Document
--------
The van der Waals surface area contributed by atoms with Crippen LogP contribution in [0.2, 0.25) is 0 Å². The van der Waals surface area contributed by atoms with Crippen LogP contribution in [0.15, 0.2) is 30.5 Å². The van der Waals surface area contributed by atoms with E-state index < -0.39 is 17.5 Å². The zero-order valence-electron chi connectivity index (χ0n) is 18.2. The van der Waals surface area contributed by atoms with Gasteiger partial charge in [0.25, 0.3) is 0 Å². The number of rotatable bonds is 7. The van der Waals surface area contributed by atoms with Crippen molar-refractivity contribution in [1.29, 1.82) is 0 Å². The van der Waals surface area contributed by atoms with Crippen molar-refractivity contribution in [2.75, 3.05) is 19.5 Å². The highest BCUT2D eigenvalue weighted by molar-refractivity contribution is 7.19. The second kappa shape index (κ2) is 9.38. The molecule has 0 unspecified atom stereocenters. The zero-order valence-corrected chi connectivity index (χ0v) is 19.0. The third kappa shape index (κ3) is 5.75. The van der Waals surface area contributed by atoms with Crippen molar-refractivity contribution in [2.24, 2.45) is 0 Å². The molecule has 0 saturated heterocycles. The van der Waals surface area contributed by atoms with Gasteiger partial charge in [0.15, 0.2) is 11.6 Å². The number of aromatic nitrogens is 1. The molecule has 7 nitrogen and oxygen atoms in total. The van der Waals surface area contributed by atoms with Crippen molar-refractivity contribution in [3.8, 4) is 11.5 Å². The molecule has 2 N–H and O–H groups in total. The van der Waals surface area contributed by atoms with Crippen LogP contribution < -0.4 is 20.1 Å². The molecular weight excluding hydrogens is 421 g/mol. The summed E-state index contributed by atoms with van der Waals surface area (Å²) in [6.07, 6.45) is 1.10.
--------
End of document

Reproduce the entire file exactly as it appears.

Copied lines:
The van der Waals surface area contributed by atoms with Crippen LogP contribution in [0.2, 0.25) is 0 Å². The van der Waals surface area contributed by atoms with Crippen LogP contribution in [0.15, 0.2) is 30.5 Å². The van der Waals surface area contributed by atoms with E-state index < -0.39 is 17.5 Å². The zero-order valence-electron chi connectivity index (χ0n) is 18.2. The van der Waals surface area contributed by atoms with Gasteiger partial charge in [0.25, 0.3) is 0 Å². The number of rotatable bonds is 7. The van der Waals surface area contributed by atoms with Crippen molar-refractivity contribution in [1.29, 1.82) is 0 Å². The van der Waals surface area contributed by atoms with Crippen molar-refractivity contribution in [2.75, 3.05) is 19.5 Å². The highest BCUT2D eigenvalue weighted by molar-refractivity contribution is 7.19. The second kappa shape index (κ2) is 9.38. The molecule has 0 unspecified atom stereocenters. The zero-order valence-corrected chi connectivity index (χ0v) is 19.0. The third kappa shape index (κ3) is 5.75. The van der Waals surface area contributed by atoms with Crippen molar-refractivity contribution in [2.24, 2.45) is 0 Å². The molecule has 0 saturated heterocycles. The van der Waals surface area contributed by atoms with Gasteiger partial charge in [0.15, 0.2) is 11.6 Å². The number of aromatic nitrogens is 1. The molecule has 7 nitrogen and oxygen atoms in total. The van der Waals surface area contributed by atoms with Crippen molar-refractivity contribution in [3.8, 4) is 11.5 Å². The molecule has 2 N–H and O–H groups in total. The van der Waals surface area contributed by atoms with Crippen LogP contribution < -0.4 is 20.1 Å². The molecular weight excluding hydrogens is 421 g/mol. The summed E-state index contributed by atoms with van der Waals surface area (Å²) in [6.07, 6.45) is 1.10.